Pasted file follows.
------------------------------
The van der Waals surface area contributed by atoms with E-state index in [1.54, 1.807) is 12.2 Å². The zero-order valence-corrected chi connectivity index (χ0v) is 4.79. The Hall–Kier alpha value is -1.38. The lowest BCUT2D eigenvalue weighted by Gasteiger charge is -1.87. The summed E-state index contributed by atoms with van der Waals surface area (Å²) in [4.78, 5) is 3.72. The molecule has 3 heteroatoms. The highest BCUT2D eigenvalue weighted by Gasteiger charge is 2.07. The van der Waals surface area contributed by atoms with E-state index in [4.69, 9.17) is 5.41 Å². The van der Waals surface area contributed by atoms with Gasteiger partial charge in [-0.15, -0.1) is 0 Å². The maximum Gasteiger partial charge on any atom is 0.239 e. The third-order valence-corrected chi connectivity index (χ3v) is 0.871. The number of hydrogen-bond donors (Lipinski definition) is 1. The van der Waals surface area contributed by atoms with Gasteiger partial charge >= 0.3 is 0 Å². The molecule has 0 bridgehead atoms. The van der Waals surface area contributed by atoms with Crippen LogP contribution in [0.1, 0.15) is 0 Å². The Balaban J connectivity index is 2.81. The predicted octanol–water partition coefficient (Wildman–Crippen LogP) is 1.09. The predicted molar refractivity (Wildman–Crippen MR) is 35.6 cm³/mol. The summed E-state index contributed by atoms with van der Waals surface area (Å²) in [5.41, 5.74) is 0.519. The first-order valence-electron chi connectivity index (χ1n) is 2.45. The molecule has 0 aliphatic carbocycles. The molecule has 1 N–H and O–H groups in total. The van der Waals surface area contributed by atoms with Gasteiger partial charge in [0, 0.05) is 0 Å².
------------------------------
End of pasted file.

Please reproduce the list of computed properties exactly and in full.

The van der Waals surface area contributed by atoms with E-state index in [1.54, 1.807) is 12.2 Å². The zero-order valence-corrected chi connectivity index (χ0v) is 4.79. The Hall–Kier alpha value is -1.38. The lowest BCUT2D eigenvalue weighted by Gasteiger charge is -1.87. The summed E-state index contributed by atoms with van der Waals surface area (Å²) in [4.78, 5) is 3.72. The molecule has 3 heteroatoms. The highest BCUT2D eigenvalue weighted by Gasteiger charge is 2.07. The van der Waals surface area contributed by atoms with E-state index in [4.69, 9.17) is 5.41 Å². The van der Waals surface area contributed by atoms with Gasteiger partial charge in [-0.15, -0.1) is 0 Å². The maximum Gasteiger partial charge on any atom is 0.239 e. The third-order valence-corrected chi connectivity index (χ3v) is 0.871. The number of hydrogen-bond donors (Lipinski definition) is 1. The van der Waals surface area contributed by atoms with Gasteiger partial charge >= 0.3 is 0 Å². The molecule has 0 bridgehead atoms. The van der Waals surface area contributed by atoms with Crippen LogP contribution in [0.1, 0.15) is 0 Å². The Balaban J connectivity index is 2.81. The predicted octanol–water partition coefficient (Wildman–Crippen LogP) is 1.09. The predicted molar refractivity (Wildman–Crippen MR) is 35.6 cm³/mol. The summed E-state index contributed by atoms with van der Waals surface area (Å²) in [5.41, 5.74) is 0.519. The first-order valence-electron chi connectivity index (χ1n) is 2.45. The molecule has 0 aliphatic carbocycles. The molecule has 1 N–H and O–H groups in total. The van der Waals surface area contributed by atoms with Gasteiger partial charge in [0, 0.05) is 0 Å².